An Analysis on “The Lovers II” by Rene Magritte
As a renowned surrealist, Rene Magritte leaves observers constantly thinking about the bizarre aspects of his paintings and what they could possibly signify. “The Lovers II” by Rene Magritte, is a painting created in 1928 and depicts two individuals in the midst of a kiss.
The main focus of this piece is that there is a fabric sheet covering both individuals heads, which restricts them from making any actual physical contact. Towards the back is a wall colored in various shades of blue. On the side, there is a red/brown wall which connects with the ceiling through the use of a light grey moulding. It is noticeable that there is no moulding that connects the blue wall with any surface, which suggests that this wall is not actually a wall, but rather an open space. Looking at the picture as a whole, we see a clear contrast between the outside and the inside.
I think that the contrast signifies the difference in the true feelings of a person and what they present themselves to be on the outside. Magritte is trying to convey that no matter what a person says or does on the outside, you can never know what they are truly thinking on the inside.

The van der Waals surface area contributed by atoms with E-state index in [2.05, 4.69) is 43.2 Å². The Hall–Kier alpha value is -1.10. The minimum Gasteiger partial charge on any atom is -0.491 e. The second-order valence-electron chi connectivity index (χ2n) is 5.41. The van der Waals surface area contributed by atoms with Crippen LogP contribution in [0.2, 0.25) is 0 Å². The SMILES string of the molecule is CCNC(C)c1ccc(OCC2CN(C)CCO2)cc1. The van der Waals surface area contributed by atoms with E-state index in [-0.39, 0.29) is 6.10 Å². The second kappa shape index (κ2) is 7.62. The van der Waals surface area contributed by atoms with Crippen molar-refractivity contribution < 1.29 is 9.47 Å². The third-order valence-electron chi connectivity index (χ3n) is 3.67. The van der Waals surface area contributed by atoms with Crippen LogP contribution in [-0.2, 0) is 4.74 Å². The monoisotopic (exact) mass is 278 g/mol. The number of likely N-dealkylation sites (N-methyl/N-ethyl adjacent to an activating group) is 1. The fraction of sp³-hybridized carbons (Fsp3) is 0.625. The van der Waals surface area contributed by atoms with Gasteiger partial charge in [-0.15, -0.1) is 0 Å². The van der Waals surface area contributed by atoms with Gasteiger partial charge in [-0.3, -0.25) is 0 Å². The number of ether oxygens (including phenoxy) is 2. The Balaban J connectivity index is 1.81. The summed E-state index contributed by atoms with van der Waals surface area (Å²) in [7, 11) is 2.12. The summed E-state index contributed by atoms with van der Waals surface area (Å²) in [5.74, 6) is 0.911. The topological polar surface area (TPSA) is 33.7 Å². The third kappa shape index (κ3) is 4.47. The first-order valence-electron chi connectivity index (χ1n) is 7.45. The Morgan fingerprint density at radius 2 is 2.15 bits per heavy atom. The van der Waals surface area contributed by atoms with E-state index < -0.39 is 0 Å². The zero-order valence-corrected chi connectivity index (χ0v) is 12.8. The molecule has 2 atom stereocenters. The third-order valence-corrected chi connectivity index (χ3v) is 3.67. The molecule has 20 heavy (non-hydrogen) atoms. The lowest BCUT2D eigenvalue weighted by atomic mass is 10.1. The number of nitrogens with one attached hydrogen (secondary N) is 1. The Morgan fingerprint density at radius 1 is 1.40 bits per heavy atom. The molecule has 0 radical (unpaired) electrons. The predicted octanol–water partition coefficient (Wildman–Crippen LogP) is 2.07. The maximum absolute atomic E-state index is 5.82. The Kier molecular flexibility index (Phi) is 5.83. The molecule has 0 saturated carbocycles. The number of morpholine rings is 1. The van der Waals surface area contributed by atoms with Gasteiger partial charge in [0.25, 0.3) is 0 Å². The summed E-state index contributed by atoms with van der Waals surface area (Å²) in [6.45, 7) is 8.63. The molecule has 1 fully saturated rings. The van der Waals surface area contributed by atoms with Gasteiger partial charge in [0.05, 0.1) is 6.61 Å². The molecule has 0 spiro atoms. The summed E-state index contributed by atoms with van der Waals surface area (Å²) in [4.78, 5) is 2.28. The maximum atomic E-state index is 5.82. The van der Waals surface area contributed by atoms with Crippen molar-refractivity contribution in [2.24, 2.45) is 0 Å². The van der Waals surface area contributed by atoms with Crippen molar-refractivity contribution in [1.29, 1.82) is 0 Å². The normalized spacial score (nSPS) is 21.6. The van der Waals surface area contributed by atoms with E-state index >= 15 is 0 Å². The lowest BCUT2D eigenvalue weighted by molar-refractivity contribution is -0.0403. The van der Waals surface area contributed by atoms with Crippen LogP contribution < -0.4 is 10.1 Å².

There are two types of love that I think relate to the situation in this picture, which are eros love and agape love. Eros love is the term used for sexual love or the feelings of arousal, and agape love is the term for unconditional or complete love. The action that these two individuals are taking represents the eros aspect of love, which is what they truly desire. What they present themselves to be is the aspect of agape love.
When looking at the blue space, we are able to see that there are hints of black all over the space. The color blue often symbolizes stability and inspiration, whereas the color black represents evil and darkness. We also see that the two individuals are seemingly surrounded by red walls, in which red represents passion. Through the use of these colors I think that Magritte shows how the desire of true love (agape love) can be corrupted by the aspirations of sexual love (eros love). Since the two individuals are only committed to sexual love and not true love, their actions are meaningless, as only a sense of lust exists within their relationship, which is why the individuals have their faces covered.
Ultimately, Magritte’s portrayal of love from the relationship of the two individuals leaves a strong resonance leaving one to think and ask about the reality of love.